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THE BRAIN GAME > MAGNESIA - Interactive installation

The installation is a result of a collaboration between Karina Smigla-Bobinski, Tatiana Vilela and Kati Hyyppä while “The Brain – Open Lab”, a temporary creative work and exchange hub in Berlin for digital artists, game creators and forward thinkers. It was initiated and funded by the Polish Institute Berlin and the Institut Français Germany in partnership with A MAZE. The keywords for the project are human brains, digital/virtual networks, rational and emotional memories, collective intellegence, perception, digital archives and open knowledge. Curated by Thorsten S Wiedemann, festival director of A MAZE.


This installation is inspired by discoveries of Mental Map (brain GPS) by Nobel Laureates John O'Keefe with May-Britt Moser and Edvard I. Moser.

How do we know where we are? How can we find the way from one place to another? And how can we store this information in such a way that we can immediately find the way the next time we trace the same path?

John O’Keefe discovered, in 1971, that certain nerve cells in the brain were activated when a rat assumed a particular place in the environment. Other nerve cells were activated at other places. He proposed that these “place cells” build up an inner map of the environment. Place cells are located in a part of the brain called the hippocampus.
May-Britt & Edvard I. Moser discovered in 2005 that other nerve cells in a nearby part of the brain, the entorhinal cortex, were activated when the rat passed certain locations. Together, these locations formed a hexagonal grid, each “grid cell” reacting in a unique spatial pattern. Collectively, these grid cells form a coordinate system that allows for spatial navigation.

Grid cells, together with other cells in the entorhinal cortex that recognize the direction of the head of the animal and the border of the room, form networks with the place cells in the hippocampus. This circuitry constitutes a comprehensive positioning system, an inner GPS, in the brain. The positioning system in the human brain appears to have similar components as those of the rat brain.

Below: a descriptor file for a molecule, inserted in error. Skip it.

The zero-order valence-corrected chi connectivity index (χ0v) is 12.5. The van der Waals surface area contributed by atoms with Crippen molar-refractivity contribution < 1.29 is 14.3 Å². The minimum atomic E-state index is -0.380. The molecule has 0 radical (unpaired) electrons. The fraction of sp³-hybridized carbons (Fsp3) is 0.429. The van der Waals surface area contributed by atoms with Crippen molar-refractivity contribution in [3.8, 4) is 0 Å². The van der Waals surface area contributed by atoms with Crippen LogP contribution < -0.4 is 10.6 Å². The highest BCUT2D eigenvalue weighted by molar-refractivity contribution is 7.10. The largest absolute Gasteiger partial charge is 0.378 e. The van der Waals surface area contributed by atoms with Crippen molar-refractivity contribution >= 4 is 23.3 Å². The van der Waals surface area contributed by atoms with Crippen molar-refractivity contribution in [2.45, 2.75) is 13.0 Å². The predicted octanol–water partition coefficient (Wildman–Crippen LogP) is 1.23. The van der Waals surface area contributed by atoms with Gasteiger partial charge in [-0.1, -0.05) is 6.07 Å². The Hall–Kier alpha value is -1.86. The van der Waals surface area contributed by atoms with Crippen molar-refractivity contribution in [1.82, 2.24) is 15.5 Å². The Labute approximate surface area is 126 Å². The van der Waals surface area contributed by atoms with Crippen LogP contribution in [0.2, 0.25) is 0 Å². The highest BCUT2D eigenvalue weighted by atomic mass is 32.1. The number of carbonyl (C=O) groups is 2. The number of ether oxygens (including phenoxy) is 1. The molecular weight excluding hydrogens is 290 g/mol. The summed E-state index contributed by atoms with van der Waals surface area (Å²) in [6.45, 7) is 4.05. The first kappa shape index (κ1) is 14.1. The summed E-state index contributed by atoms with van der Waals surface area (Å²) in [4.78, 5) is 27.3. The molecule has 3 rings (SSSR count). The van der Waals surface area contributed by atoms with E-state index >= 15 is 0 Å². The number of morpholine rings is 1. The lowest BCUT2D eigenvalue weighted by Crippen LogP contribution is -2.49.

The aim of the game is to move the balls over disc-shaped goals on the sides of the playfield, half of which are color-coded in red and half in blue. Two teams can play with steel balls using magnetic controllers. When one team manages to get a ball in all of their goals, light effects occur. Alternatively, it possible to just explore the playfield and discover light effects triggered by the magnets and the balls.

The game was built in a large box, which has on the top a transparent acrylic glass surface. Under the surface are the steel balls and the playfield comprising of rectangular acrylic sticks. When a player moves a steel ball with a magnetic controller across the field, the sticks near the ball light up. This effect is based on a reed switch and an LED below each stick: magnetic field closes the switch and lights up the LED. Furthermore, when one team manages to get a steel ball over all of their three goals, the inside of the box starts to blink in the color of the team, thus in red or blue. This “winning effect” is due to the goals acting as switches that are connected in series. When a metal ball is on one goal, it connects two halves of an aluminum disc and thus closes part of the circuit, and when all the three balls are on the goals, the circuit is completed. All the electronics for the light effects reside below the playfield and are visible though the acrylic glass, which together with mirror-coated walls adds visual complexity to the installation akin to a metaphorical brain.

At the end of the residency a prototype of MAGNESIA was presented at the Polish Institute where visitors could play and test it. Some weeks later, the final version of the installation was available for a bigger audience at the A MAZE Festival, while the INTERNATIONAL GAMES WEEK BERLIN 2015.







dig deeper


"The cognitive map"
John O'Keefe

"An internal map in the brain"
May-Britt and Edvard Moser







Press

> A MAZE Festival oder: Was sind eigentlich Indie-Games? > Emma Guerchon - ARTE TV Creative

(...)Von den gängigen Video-Game-Klischees sind wir hier weit entfernt, und ich entdecke einen Aspekt, der mir bislang gänzlich unbekannt war: Wie spiele ich? Warum spiele ich Videospiele? Wie äußere ich mich durch Games? Warum nehme ich teil? Wie können wir ein Spiel gemeinsam entwerfen? Fragen, so komplex wie die kreativen Ebenen und Persönlichkeiten - und alles immer unter dem Motto: Mitmachen und Spaß haben!

Gaming ist eine Kunst, die Aktivsein verlangt. Du musst hinschauen, zuhören und interagieren, das ist für mich die Quintessenz dessen, was ich verstanden habe. Egal ob aktuell oder einfach nur schrill und skurril, hier geht's drum, dass all diese Spiele gespielt werden, und beim Spielen versteht man sie... (...)


>
Radio interview (polnisch) > Moderation: Maciej Wisniewski - FunkHausEuropa - Polski Magazyn Radiowy








Technical Specifications

description > interactive installation
components > large box, acrylic glass, mirror, rectangular acrylic sticks, steel balls, LEDs, magnetic switches, controllers with Neodym
dimensions > 1m x 1m x 1m
Try out > 2015, Polnische Institut Berlin
Premiere > 2015, A MAZE Festival Berlin


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